Why can't I make a "hot" cup of coffee?

by Michael Moorman
(Newark, Delaware, USA)


Whether I go to my local coffee house or restaurant for breakfast, the coffee is always hot and stays hot for quite a while.

At home, I've gone through several fairly pricey coffee makers and inevitably, I can't get the coffee hot enough or it cools off very quickly. To compensate, I usually microwave my cup, but it does cool off within minutes.

Just trying to understand why some coffee bought outside stays hot for much longer.



I'm not sure I can answer your question completely. But I can offer some suggestions.

I'm assuming you are using a drip brewer with a glass carafe.

If this is the case, heat up the carafe before you start brewing. I do this by running hot water from the tap into the carafe, swirling it around, and then pouring the water away. I preheat my coffee mug in the same way.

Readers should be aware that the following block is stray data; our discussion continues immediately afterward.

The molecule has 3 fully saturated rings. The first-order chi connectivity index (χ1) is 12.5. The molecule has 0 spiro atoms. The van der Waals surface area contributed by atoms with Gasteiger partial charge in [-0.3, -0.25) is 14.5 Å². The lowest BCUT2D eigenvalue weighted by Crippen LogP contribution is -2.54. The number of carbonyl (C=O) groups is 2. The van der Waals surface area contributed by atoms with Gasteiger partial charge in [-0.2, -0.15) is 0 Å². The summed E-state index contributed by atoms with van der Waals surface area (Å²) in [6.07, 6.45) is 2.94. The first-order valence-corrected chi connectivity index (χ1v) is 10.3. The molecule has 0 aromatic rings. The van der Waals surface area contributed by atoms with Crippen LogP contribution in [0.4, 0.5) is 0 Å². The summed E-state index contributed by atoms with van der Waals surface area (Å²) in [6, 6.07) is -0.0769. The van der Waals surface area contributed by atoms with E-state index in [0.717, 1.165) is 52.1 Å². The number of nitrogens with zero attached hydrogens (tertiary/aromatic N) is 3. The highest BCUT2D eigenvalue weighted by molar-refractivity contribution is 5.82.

This is just a simple way to ensure that the coffee retains all its heat and isn't cooled by either the carafe or the mug.

Beyond that, I'm not sure what to suggest. Home brewers, even the cheaper ones, do a pretty good job of heating the water to the correct temperature. So there should be no temperature difference between a mug poured in a coffee shop and a mug poured at home.

Comments for Why can't I make a "hot" cup of coffee?

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Jan 26, 2008
bad advice
by: Anonymous

Home brewers do NOT do a good job of heating the water to the right temperature, and in fact they are notoriously unable to do that. The poster should either invest in an expensive machine such as the Technivorm, or use a manual method such as french press, Chemex, or Melitta.

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